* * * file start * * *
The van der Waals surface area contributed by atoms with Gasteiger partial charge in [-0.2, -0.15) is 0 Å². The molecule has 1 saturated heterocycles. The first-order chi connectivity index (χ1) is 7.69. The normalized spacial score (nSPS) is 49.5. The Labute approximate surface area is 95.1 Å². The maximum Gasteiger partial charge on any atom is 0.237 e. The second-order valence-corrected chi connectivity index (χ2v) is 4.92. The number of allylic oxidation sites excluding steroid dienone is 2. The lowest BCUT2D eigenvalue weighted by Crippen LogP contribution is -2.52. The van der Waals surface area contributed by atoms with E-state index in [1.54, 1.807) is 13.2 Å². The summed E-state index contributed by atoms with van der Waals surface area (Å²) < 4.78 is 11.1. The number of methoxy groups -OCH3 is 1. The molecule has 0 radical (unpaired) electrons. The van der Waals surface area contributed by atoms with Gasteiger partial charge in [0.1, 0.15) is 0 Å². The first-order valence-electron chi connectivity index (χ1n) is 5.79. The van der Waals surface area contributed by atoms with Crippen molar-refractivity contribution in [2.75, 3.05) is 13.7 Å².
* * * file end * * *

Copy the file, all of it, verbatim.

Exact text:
The van der Waals surface area contributed by atoms with Gasteiger partial charge in [-0.2, -0.15) is 0 Å². The molecule has 1 saturated heterocycles. The first-order chi connectivity index (χ1) is 7.69. The normalized spacial score (nSPS) is 49.5. The Labute approximate surface area is 95.1 Å². The maximum Gasteiger partial charge on any atom is 0.237 e. The second-order valence-corrected chi connectivity index (χ2v) is 4.92. The number of allylic oxidation sites excluding steroid dienone is 2. The lowest BCUT2D eigenvalue weighted by Crippen LogP contribution is -2.52. The van der Waals surface area contributed by atoms with E-state index in [1.54, 1.807) is 13.2 Å². The summed E-state index contributed by atoms with van der Waals surface area (Å²) < 4.78 is 11.1. The number of methoxy groups -OCH3 is 1. The molecule has 0 radical (unpaired) electrons. The van der Waals surface area contributed by atoms with Gasteiger partial charge in [0.1, 0.15) is 0 Å². The first-order valence-electron chi connectivity index (χ1n) is 5.79. The van der Waals surface area contributed by atoms with Crippen molar-refractivity contribution in [2.75, 3.05) is 13.7 Å².